Announcing The L Magazine’s First Annual Nobel Prize Pool

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10/01/2008 10:30 AM |

Sometime this month, the Swedish Academy will announce when this month it will announce the winner of the 2008 Nobel Prize in Literature. Because the British gamble on anything, Ladbrokes will begin taking bets tomorrow. You can see the opening odds here.

So, because speculation and betting on major literary prizes makes the world a better place, we’re going to have a pool, here at Claim your pick in the comments (no doubling up), and brag endlessly on the off chance that you correctly pick the winner as I did two years ago when Orhan Pamuk won.

My advice would be to peruse the list of recent winners, look at the geographic and gender distribution of the last decade or so of winners; the recent balance of novelists/poets/playwrights/essayists; take into account political activity (and contributions to world culture); and adjust for your own English-language bias.

Last year I thought incorrectly that the winner would come from the non-English-speaking world, likely be a poet or at least not primarily known for fiction, and not be one of the first names that comes into everybody’s head when they think of major living writers. I was not correct. (Though that is likely a winning strategy more years than not.)

My pick, this year, is Amos Oz (it’s time to get out of Europe; Oz is a liberal Israeli, so he’s politically relevant but not divisive). Sharon’s pick is Ian McEwan. Have at it.

12 Comment

  • Keith. Gessen.

  • You’ve got to like Les Murray, rough and tumble Aussie poet, at 10-1. Mainly because his speech would be filled with funny slang, and he’d throw up at the podium and then try to head butt Adonis (because in my mind it’s like the Academy Awards and there’s a splitscreen shot of all the writers as the award is announced) and then he’d waltz his matilda and didgeridoo the entire Swedish Navy.

    So, him.

  • Here’s my pick of wishful thinking: Inger Christensen, a prolific and highly lauded poet, essayist, and novelist from Denmark. She’s got 14/1 odds and isn’t, I dare say, the first person that comes to mind when people start listing their Great Living Authors, but a Scandinavian hasn’t won since Swedes Eyvind Johnson and Harry Martinson split the prize in 1974 (a Dane hasn’t won since Johannes V. Jensen in 1944) and in these fraught times of ours the steadying socialist perspectives of our Nordic brethren would be ever so pertinent.

    And hey, they Christiansen’s so beloved they paint her poetry on walls in Copenhagen. Observe:

    (And by the by, if McEwan wins, we’ll know the endtimes are upon us.)

  • WAG? Javier Marias or Victor Pelevin.

  • I go with Claudio Magris, not (just) because he has the best odds but because I figure 2008 is all (non-English-speaking) Western Europe’s.

  • I’m going to go out on a limb and call this one for DeLillo. I think the hubbub about a backlash against insular American authors is a ruse created to throw us off the scent. Kind of like Palin utterly botching a four-part interview with Katie Couric two days before only mostly-botching a debate.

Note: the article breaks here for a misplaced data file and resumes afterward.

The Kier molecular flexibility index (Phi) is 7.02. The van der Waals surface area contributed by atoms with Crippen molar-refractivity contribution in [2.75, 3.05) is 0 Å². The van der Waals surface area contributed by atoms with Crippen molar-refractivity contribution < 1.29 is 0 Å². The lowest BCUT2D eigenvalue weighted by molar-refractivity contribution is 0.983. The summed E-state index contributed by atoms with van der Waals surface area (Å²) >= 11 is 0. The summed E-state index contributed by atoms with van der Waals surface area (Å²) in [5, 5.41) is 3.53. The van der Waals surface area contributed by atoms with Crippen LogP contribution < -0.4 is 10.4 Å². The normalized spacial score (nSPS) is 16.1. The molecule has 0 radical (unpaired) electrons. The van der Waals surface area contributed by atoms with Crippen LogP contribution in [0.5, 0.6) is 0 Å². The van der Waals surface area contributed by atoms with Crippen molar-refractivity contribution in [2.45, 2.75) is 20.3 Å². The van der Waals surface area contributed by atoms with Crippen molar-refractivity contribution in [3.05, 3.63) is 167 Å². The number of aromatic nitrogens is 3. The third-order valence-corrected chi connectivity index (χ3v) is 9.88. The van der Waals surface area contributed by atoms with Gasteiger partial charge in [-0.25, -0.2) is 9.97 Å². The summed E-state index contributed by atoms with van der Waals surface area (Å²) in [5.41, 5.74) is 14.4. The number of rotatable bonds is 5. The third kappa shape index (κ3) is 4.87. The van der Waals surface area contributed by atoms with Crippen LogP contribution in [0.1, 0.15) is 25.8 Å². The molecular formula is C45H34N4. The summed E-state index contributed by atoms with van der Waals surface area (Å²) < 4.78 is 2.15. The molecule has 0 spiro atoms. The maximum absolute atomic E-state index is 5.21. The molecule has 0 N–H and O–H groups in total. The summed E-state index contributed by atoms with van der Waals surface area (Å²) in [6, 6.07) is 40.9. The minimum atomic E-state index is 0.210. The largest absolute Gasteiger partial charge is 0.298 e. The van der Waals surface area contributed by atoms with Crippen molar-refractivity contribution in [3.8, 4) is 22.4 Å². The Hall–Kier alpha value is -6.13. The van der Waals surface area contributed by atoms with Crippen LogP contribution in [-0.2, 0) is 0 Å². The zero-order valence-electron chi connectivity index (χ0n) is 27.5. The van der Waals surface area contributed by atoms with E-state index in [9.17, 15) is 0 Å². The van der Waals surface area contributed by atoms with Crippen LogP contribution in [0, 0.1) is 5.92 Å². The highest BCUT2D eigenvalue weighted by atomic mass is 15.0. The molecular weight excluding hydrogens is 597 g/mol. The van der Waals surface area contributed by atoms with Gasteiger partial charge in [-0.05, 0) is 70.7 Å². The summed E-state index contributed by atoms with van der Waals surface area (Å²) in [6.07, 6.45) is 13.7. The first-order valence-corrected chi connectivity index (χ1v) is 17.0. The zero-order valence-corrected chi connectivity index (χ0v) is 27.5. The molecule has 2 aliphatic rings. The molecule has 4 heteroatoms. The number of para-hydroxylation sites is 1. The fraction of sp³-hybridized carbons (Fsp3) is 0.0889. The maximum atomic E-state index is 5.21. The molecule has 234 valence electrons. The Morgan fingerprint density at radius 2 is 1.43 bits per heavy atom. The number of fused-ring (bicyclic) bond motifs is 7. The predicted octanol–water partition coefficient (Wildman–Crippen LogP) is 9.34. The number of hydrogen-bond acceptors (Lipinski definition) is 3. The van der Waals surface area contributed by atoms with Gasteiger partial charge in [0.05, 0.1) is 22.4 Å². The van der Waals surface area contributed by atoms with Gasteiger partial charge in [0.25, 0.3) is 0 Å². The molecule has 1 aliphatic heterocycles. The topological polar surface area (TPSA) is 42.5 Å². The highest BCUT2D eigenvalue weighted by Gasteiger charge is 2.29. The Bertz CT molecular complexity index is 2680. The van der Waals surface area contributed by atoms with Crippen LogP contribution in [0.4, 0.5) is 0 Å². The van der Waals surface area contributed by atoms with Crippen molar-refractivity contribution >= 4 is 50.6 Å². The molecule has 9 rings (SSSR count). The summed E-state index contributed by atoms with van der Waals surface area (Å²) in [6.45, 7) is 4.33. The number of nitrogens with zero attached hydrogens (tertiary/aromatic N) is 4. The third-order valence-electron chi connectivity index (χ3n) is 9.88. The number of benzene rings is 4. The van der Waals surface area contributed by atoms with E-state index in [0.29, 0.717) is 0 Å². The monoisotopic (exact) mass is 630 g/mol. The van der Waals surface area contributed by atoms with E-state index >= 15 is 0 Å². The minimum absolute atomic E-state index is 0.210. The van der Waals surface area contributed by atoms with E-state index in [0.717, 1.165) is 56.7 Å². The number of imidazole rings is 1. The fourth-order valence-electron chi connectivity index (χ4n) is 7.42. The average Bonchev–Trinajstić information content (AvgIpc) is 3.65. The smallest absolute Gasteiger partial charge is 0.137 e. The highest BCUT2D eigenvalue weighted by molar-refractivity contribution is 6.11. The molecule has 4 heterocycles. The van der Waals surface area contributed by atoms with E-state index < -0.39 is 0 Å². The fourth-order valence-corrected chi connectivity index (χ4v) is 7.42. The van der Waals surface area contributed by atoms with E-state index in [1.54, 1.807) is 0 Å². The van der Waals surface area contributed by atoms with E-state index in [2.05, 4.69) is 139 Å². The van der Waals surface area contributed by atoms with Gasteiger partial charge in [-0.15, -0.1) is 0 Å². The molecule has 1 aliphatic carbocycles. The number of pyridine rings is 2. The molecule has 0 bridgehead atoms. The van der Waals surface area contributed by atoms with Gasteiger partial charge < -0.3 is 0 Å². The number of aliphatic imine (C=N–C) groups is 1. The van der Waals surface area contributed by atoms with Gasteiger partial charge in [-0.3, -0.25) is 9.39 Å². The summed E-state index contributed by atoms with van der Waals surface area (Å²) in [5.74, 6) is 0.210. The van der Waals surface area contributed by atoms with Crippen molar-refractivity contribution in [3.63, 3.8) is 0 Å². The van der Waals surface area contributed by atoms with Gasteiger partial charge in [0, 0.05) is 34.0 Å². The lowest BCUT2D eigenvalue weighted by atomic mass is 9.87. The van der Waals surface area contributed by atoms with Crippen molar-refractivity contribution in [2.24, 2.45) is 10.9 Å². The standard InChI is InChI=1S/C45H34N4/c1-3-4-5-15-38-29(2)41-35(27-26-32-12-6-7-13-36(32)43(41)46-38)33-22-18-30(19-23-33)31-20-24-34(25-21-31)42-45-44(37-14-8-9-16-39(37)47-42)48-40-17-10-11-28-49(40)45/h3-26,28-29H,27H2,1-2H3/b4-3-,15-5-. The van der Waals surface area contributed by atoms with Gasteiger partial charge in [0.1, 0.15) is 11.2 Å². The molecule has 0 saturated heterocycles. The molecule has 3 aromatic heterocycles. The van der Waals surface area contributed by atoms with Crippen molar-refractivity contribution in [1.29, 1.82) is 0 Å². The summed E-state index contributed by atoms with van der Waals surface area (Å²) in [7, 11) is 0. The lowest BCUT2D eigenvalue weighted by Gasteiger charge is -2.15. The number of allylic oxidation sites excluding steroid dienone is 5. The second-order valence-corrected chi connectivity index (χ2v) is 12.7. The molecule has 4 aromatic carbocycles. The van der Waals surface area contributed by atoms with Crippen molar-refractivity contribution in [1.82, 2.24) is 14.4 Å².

DeLillo is almost at old as John McCain, so the committee would be wise to just give him the damn thing before he kicks. They don’t want another “Oops, Nabokov’s dead, now we can’t give him the medal and the cash; watch him get drunk; and hear him snipe out every literary/academic/personal opponent in a wittily-veiled volley of demeaning and esoteric latinate insults.

    I know, I know, Roth is three years older than DeLillo, but Roth is more prolific and he’s written a few books that are, uh, pretty darned similar to one another.

    DeLillo by a nose.

    Or whatever.

  • did you guys know that rudyard kipling won the nobel??

    alice munro, goddammmit. just give it to her.

  • My pick is Haruki Murakami, the Japanese novelist. Besides being a wonderful writer, he fits in with Swedish Academy’s criteria.

  • As much as I’d like to see DeLillo pick this up (for “White Noise” alone), he’s too American, white and cynical. The Academy doesn’t seem to favor acerbic Anglos who are defiantly against the mainstream as much as they once did (Hemingway won long, long ago).

    Their recent choices have certainly exposed a proclivity towards minorities who emphasize the personal in the political; therefore, Amos Oz is a clever choice, Mark. I, however, can’t bring myself to pick him because it makes too much sense. I think they’re going to, shall I say, mix it up by naming a fluffier, yet still socially conscious, winner.

    And just as someone next to you ordering the meal you were eyeing on the menu since you sat down at the table, Mrinal Bose stole my initial selection. If I didn’t think Haruki Murakami was such a plausible choice, I would quickly change my mind. His widely-translated works, sense of magic, fanciful idealism, and ability to enthrall both academics and the public sound like a legitimate Nobel combo.

    That said, he’s one of my least favorite writers on the Oddsmaker list.

  • I’ll go ahead and wager a beer on PHILIP ROTH. First, there’s the whole fact that he’s supposed to win before he dies thing. Second, he’s pretty darn good at literature. Third, giving him the edge over somebody like DeLillo, despite the latter having a more European sounding name, Roth is far more cosmopolitan and has even introduced some European writers to American audiences.

    What are his odds, incidentally? My firewall here has ladbrokes specifically blocked. Go figure.

  • Great–so I come back in here to change my pick because I just realized that you cannot double up (therefore cancelling out Murakami), and someone snags Roth (Saul Bellow won roughly thirty years ago, so I think they’re ready for another NYC Jew).

    Oh, what the hell, I’ll go with Milan Kundera.

  • An idea I had last season was for a change in the points awarded.